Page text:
Flexor Hallucis Longus Anatomy: Origin, Insertion, Action

Flexor Hallucis Longus Muscle Anatomy Study

Flexor Hallucis Longus Anatomy

Origin: Distal two-thirds of the posterior surfaces of the fibula, the adjacent interosseus membrane, the posterior intermuscular septum, and the lateral part of the fascia covering tibialis posterior
Insertion: Plantar aspect of the base of the distal phalanx of the great toe after traveling between the two sesamoids associated with the first metatarsal head.
Action: Flexion of the great toe, assists with plantarflexion of the foot at the ankle.
Innervation: Tibial nerve (L5 – S1-2 )
Blood Supply: Branches from the posterior tibial artery

Synergist: Flexor digitorum longus, Peroneus longus, Peroneus brevis,  Tibialis posterior, Gastrocnemius, Soleus, Plantaris

Antagonist: Extensor hallucis longus, Extensor digitorum longus, Tibialis anterior, Peroneus tertius

For pain and symptom information see: Flexor Hallucis Longus Muscle Pain and Symptoms

 

 

Primary Actions of the Flexor Hallucis Longus

1. Flexion of the great toe at the interphalangeal joint

    • Agonists: None
    • Antagonists: Extensor Hallucis Longus

2. Flexion of the great toe at the metatarsophalangeal joint

    • Agonists: Flexor Hallucis Brevis
    • Antagonists: Extensor Hallucis Longus, Extensor Hallucis Brevis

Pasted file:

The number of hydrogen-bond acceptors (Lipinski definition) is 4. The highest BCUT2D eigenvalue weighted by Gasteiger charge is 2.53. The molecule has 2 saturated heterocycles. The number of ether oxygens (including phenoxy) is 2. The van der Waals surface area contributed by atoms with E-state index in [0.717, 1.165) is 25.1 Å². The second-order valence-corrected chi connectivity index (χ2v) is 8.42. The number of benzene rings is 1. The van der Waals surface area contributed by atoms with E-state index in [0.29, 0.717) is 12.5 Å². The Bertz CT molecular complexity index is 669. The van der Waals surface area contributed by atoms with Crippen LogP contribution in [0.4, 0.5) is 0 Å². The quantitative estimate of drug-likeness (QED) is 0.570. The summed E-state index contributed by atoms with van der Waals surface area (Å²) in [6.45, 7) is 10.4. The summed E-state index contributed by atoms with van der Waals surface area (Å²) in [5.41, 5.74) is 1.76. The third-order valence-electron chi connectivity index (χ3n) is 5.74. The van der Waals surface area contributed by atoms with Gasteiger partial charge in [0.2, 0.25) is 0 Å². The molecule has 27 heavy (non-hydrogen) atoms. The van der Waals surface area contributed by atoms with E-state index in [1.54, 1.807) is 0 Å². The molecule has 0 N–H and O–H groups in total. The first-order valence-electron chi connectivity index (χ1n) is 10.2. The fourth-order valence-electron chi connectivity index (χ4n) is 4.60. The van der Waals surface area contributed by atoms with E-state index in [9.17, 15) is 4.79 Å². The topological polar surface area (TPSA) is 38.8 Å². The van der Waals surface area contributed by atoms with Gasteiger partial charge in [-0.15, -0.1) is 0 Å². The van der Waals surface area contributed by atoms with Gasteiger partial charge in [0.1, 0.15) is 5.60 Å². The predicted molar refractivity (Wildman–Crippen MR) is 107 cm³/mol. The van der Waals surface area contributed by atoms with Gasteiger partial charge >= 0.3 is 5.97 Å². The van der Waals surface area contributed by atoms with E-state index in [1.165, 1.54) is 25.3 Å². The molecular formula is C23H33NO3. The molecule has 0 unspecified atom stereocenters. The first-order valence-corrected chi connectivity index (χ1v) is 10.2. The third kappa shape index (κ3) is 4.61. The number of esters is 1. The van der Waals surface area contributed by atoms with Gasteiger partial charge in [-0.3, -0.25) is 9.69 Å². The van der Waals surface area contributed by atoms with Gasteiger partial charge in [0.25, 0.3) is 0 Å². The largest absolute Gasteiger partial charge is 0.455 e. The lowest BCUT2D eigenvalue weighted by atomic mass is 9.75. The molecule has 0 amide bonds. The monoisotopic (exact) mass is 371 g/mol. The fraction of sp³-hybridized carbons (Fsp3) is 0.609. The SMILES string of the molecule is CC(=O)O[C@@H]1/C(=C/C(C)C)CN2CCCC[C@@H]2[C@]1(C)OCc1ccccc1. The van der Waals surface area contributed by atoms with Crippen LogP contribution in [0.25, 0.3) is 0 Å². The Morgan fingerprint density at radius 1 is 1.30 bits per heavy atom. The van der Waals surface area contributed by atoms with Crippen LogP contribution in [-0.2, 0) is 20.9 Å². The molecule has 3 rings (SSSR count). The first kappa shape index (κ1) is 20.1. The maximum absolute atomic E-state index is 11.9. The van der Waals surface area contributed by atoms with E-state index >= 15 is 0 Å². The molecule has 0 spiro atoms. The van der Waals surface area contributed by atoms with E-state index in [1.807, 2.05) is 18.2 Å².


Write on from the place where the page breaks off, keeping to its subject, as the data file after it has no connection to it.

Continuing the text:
Secondary Actions of the Flexor Hallucis Longus:

1. Assists with plantar flexion of the foot at the ankle

    • Agonists: Gastrocnemius, Soleus
    • Antagonists: Tibialis Anterior

coloring_book

Recommended Anatomy Books

The Anatomy Coloring Book is one of the best study and reference books for beginning anatomy students. The diagrams are clearly labeled and allow you to see the relationship and placement of the various structures of the body. You will also be surprised how the act of coloring will help with recall. But this is not just a beginners book, it is also great for practitioners and therapists to have on hand to use with clients and patients to use as a visual reference.

Basic Clinical Massage Therapy

basic_clinical_massa

Out of the scores of books in my office Basic Clinical Massage Therapy is by far the most referenced book in my library. The musculoskeletal system is overlaid on human models allowing you to learn the precise location, origin and insertions of each muscle. The models are pictured in various poses throughout the book which also helps you visualize muscles in motion and their actions relationship with the skeletal structure and other muscles. Though it is written for massage therapists, it is an excellent book for anyone who wants to learn about the muscular system. MT’s will benefit from recommended treatments for each muscle.

 

 

References:

The Trigger Point Therapy Workbook – Claire Davies, Amber Davies, and David G. Simons

Basic Clinical Massage Therapy: Integrating Anatomy and Treatment – James H. Clay and David M. Pounds

Trigger Point Therapy for Myofascial Pain – Donna Finando and Steven Finando

Massage Therapy Principles and Practice – Susan Salvo

Theory & Practice of Therapeutic Massage – Mark Beck

 

Leave a Comment